HRW: Macedonia's 'Notorious' Detention Center Has Reopened

Migrants protest after trying to cross the border from Greece into Macedonia, near Gevgelija, Macedonia, November 26. Stoyan Nenov/Reuters

Macedonian authorities have reopened the detention center known as Gazi Baba, in the north of the country, and are once again detaining migrants and asylum seekers there, Human Rights Watch (HRW) reports.

HRW, together with the Macedonian Ombudsman's Office, confirmed to Newsweek on Wednesday that authorities are holding up to 50 men and women in the Reception Center for Foreigners detention facility in Skopje. The detainees are alleged to have tried crossing the border with the help of people smugglers, and authorities say they are being detained as potential witnesses in cases against suspected smugglers.

The Macedonian Interior Ministry had previously told local media that the "notorious" detention center was closed, and the last detainees released, on July 24. Amnesty International had been urging authorities to shut the center because of its "overcrowded" and "inhumane conditions", and the U.N. High Commissioner for Refugees (UNHCR) also stepped in, saying refugees should be allowed to travel through the country instead.

Tariq, a 19-year-old Syrian refugee who spent two months in Gazi Baba before it closed, has said he witnessed police guards beating detainees "barbarically". Speaking to HRW in September, he said his time at the center had left him "horrendously shattered," mentally and emotionally.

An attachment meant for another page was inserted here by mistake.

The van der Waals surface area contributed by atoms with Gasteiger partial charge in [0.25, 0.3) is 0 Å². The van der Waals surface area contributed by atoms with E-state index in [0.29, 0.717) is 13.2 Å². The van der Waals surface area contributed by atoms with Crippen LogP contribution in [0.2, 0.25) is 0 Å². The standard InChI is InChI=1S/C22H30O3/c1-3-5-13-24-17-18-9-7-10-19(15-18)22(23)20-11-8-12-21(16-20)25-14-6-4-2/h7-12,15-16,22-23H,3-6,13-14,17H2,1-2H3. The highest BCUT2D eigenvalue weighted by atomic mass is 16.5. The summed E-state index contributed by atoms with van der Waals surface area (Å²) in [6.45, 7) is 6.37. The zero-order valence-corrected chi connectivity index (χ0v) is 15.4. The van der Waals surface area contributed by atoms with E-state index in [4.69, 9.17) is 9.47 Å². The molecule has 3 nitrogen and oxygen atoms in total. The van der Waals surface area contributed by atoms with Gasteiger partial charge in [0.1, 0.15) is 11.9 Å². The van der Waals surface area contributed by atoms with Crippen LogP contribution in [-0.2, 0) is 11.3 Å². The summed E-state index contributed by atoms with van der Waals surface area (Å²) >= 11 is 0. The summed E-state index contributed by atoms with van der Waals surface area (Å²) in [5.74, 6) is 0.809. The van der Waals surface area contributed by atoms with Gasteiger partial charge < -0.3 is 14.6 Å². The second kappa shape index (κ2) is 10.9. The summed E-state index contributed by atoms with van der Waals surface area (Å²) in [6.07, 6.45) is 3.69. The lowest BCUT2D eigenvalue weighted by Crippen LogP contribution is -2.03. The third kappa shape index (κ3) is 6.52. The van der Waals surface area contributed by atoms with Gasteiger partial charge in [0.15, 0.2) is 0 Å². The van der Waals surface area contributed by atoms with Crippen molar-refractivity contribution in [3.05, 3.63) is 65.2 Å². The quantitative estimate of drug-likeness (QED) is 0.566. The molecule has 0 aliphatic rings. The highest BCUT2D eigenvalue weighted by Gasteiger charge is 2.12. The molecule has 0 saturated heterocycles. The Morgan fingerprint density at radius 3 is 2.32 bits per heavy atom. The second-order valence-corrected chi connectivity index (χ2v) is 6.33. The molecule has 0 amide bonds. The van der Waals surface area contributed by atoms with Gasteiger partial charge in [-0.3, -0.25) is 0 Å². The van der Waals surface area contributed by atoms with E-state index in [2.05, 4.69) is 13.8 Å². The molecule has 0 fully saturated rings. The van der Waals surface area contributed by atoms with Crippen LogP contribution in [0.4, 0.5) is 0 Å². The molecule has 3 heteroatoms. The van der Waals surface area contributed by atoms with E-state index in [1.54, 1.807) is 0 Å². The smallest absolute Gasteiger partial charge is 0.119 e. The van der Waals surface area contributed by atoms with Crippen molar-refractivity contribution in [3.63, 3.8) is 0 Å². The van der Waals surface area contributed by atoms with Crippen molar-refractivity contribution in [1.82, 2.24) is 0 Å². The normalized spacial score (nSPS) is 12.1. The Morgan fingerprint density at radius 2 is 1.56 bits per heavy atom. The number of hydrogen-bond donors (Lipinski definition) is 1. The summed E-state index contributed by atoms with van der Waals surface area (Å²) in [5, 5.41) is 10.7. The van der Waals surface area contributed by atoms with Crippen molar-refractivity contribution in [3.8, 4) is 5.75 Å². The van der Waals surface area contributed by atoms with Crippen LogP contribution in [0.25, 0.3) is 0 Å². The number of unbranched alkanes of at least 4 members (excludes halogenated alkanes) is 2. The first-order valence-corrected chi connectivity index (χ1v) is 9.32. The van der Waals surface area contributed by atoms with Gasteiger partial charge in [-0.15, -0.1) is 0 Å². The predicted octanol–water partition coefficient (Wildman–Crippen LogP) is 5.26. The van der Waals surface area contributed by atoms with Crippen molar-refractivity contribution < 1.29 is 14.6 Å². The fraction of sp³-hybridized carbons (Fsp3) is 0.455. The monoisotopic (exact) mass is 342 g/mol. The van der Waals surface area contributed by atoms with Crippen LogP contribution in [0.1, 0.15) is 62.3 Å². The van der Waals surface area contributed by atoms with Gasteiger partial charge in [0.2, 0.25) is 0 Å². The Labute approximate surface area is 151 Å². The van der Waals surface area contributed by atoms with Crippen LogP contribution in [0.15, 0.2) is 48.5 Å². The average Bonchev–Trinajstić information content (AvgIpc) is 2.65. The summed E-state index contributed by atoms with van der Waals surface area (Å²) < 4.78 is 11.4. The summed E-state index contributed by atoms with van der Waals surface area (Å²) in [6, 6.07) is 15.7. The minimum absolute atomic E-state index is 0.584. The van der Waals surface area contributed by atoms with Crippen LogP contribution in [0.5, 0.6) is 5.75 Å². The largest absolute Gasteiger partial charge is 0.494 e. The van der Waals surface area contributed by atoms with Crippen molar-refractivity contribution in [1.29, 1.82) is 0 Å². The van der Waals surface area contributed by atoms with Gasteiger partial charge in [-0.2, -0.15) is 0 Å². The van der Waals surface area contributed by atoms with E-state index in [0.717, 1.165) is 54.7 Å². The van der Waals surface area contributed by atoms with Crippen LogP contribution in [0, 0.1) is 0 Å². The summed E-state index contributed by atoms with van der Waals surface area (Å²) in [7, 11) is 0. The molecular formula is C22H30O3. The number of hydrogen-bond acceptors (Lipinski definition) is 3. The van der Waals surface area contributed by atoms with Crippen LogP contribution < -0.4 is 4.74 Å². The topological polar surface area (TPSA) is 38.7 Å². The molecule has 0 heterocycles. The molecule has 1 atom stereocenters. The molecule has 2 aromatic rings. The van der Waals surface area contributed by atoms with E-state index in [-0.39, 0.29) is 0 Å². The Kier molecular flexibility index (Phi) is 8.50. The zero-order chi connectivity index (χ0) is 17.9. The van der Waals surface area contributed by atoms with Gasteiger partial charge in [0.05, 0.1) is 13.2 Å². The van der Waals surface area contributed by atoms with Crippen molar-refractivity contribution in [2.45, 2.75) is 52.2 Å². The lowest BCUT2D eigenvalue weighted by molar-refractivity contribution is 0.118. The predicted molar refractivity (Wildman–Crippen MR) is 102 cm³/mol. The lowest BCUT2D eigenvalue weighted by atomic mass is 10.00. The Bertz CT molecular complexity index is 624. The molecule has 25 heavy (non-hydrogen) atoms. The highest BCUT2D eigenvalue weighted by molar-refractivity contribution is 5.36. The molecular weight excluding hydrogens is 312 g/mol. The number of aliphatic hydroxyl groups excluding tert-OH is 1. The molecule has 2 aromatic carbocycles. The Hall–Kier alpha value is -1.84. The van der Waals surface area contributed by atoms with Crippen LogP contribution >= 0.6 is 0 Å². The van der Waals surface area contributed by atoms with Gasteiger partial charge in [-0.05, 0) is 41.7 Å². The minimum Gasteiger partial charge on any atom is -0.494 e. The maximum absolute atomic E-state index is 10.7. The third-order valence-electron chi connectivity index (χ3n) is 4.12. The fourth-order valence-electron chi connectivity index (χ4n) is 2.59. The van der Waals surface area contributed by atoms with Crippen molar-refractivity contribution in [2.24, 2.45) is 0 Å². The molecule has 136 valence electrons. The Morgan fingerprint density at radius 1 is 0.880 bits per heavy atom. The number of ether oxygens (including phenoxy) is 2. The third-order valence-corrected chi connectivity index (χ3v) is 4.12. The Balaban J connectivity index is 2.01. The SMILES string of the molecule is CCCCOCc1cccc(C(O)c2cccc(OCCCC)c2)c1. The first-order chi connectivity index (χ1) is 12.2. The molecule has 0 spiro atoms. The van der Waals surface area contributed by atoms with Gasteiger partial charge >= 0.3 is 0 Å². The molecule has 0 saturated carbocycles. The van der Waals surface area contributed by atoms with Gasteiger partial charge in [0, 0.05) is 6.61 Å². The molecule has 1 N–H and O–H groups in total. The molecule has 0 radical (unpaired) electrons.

According to HRW, the majority of the people being detained now are Iranian and Moroccan nationals. Detainees are not being informed of their legal rights or being told how long they will be held for, nor are they being given access to interpreters or legal proceedings, the Ombudsman's Office confirmed.

"When we visited the center two weeks ago, only five people were being held there," a spokeswoman for the Ombudsman's Office says. "Now there are up to 50. We hope to visit again later this week."

On November 18, Macedonian authorities stopped allowing entry to non-Syrian refugees—mainly Iranians, north Africans, Pakistanis and Bangladeshis—at the Idomeni border. In the weeks after, people at the border protested against the conditions as they faced as they waited, stuck in limbo. Several Iranian men sewed their mouths shut; one man threatened to cut his veins with a razor.

A representative from the Ombudsman's Office visited the Gazi Baba center on December 14. They told HRW that they found refugees staying in "dirty rooms" without access to "adequate beds, mattresses, or pillows" or "sufficient food."

The Macedonian Interior Ministry did not respond to Newsweek's request to comment.